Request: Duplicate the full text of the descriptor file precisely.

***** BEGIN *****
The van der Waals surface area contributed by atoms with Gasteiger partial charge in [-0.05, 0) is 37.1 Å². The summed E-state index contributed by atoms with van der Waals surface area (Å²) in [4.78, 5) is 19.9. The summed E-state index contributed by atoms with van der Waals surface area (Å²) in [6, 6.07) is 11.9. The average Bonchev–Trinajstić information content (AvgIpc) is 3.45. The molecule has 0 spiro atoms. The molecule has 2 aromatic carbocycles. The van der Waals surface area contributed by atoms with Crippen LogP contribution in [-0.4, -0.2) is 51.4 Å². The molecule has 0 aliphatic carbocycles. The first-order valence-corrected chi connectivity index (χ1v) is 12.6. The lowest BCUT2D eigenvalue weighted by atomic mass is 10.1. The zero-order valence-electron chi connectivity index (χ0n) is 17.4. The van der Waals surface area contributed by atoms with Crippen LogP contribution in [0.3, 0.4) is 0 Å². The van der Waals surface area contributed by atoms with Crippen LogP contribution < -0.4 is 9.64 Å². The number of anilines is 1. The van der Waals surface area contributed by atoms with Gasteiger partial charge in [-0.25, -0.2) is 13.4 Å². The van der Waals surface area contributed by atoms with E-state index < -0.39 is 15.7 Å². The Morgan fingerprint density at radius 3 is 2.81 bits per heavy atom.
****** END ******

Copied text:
The van der Waals surface area contributed by atoms with Gasteiger partial charge in [-0.05, 0) is 37.1 Å². The summed E-state index contributed by atoms with van der Waals surface area (Å²) in [4.78, 5) is 19.9. The summed E-state index contributed by atoms with van der Waals surface area (Å²) in [6, 6.07) is 11.9. The average Bonchev–Trinajstić information content (AvgIpc) is 3.45. The molecule has 0 spiro atoms. The molecule has 2 aromatic carbocycles. The van der Waals surface area contributed by atoms with Crippen LogP contribution in [-0.4, -0.2) is 51.4 Å². The molecule has 0 aliphatic carbocycles. The first-order valence-corrected chi connectivity index (χ1v) is 12.6. The lowest BCUT2D eigenvalue weighted by atomic mass is 10.1. The zero-order valence-electron chi connectivity index (χ0n) is 17.4. The van der Waals surface area contributed by atoms with Crippen LogP contribution in [0.3, 0.4) is 0 Å². The van der Waals surface area contributed by atoms with Crippen LogP contribution < -0.4 is 9.64 Å². The number of anilines is 1. The van der Waals surface area contributed by atoms with Gasteiger partial charge in [-0.25, -0.2) is 13.4 Å². The van der Waals surface area contributed by atoms with E-state index < -0.39 is 15.7 Å². The Morgan fingerprint density at radius 3 is 2.81 bits per heavy atom.